Marching to the beat of a different drummer

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Marching to the beat of a different drummer

FINCH Scholarship Recipient Fernando De Miguel Fuertes Thinks The Industry Needs More Fresh Perspectives

A spotlight prowls over audience members who flinch back from its glare with winces and giggles. This is how emerging director Fernando De Miguel Fuertes kicks off his production of The Great Theatre of the World – with viewers squirming under the scrutiny of performers, tantalised and buzzing with anticipation.

We’re standing in a studio space that resembles an art gallery. Clustered around white plinths that a duo of performers – known as ‘The Auteur’ and ‘The World’ – leap onto to address the crowd. They are seeking participants to play timeless archetypes. One by one, people are selected and assigned their position, ‘Rich Man’, ‘Worker’, ‘Beauty’… they nervously laugh and shake their heads before breaking into a vigorous and highly choreographed performance. This entrance of the actors under the guise of crowd participation, destabilises the barrier between performance and reality in a way that will stalk viewers long after they’ve left the theatre.

This is the kind of work Fernando is interested in. Evocative work that pulls you down the rabbit hole. Work that makes you think. Makes you question. It’s a fascination he dates all the way back to childhood Christmas concerts in Mexico. “I would write shows and get my cousins together to perform. They were often social commentaries because I love that. You know, family dramas and class… a poor family and a rich family, there’s a car accident and they have to deal with it…”

He was awarded the FINCH scholarship for such thought-provoking reflections. Throughout our conversation, I’m continually struck by his intellectual curiosity. Fernando initially studied politics and international relations while working for the Mexican government on immigration policy. He loved the history and storytelling elements of politics, but the day-to-day didn’t captivate him. “It’s interesting and dramatic. But sitting down and writing reports about the kind of entry posts in the southern border… not for me.”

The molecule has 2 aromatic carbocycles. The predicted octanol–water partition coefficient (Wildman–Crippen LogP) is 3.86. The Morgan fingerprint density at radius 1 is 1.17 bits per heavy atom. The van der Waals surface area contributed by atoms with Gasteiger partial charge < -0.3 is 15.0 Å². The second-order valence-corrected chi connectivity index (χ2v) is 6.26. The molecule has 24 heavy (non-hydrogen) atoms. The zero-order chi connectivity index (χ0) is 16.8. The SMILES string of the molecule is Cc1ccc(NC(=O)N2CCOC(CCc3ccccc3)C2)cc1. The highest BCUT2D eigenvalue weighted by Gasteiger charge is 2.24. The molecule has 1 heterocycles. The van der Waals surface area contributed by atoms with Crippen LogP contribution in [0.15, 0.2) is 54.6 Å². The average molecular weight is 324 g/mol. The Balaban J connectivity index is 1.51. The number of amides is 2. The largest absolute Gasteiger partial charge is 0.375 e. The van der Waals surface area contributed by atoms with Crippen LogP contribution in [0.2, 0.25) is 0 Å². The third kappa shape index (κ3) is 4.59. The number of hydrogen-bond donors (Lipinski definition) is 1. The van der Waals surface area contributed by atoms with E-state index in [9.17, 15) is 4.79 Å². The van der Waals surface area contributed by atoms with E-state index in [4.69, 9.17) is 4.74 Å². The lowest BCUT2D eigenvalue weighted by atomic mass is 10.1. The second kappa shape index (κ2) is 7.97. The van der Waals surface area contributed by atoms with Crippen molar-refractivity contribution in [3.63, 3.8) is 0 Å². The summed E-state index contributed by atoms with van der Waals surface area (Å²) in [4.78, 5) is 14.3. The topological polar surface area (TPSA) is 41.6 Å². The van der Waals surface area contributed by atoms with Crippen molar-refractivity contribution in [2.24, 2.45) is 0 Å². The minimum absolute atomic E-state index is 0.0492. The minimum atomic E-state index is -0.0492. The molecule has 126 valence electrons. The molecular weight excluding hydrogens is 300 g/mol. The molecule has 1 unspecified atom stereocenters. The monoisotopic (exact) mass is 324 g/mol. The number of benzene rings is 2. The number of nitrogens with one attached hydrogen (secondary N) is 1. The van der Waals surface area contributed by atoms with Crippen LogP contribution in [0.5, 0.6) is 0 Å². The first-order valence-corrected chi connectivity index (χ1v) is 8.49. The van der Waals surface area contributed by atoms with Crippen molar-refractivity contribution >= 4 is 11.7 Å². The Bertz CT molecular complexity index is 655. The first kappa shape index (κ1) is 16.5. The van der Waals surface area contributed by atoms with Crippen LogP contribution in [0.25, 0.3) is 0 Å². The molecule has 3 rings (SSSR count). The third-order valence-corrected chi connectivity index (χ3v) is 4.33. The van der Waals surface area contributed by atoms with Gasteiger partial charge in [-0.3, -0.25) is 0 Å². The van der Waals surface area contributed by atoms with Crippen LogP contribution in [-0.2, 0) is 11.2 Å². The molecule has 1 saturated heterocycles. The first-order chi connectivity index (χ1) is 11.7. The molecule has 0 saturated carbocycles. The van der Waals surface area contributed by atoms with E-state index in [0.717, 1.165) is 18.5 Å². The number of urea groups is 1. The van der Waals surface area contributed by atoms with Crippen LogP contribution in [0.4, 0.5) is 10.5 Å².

Despite this, he says his time in politics equipped him with skills he now uses in directing. “It helped me to navigate people. With all due respect, I think many artists can be purely focused on craft and not so much on the communication and politics side of art… on working with clients and producers. I think that’s an important part of being able to put on a show.”

Fernando’s industry experience is diverse. Before NIDA he spent ten years living, working and making art in China. A self-proclaimed “language nerd” (he also speaks Spanish, English, French, Italian and German) Fernando was learning Chinese (Pǔtōnghuà) when he had the chance to travel to the country for an international seminar. He submitted an application and was soon packing his bags for summer in Beijing. When he tells me about the week he spent in an ecovillage in Sichuan his eyes gleam, “Imagine being in this village in rural China on a beautiful mountain with these scholars from Beijing, and this local community force feeding you cigarettes. It just felt like this is so on the ground”. Fernando decided to stay – first for a masters program, and then to start a life with his partner.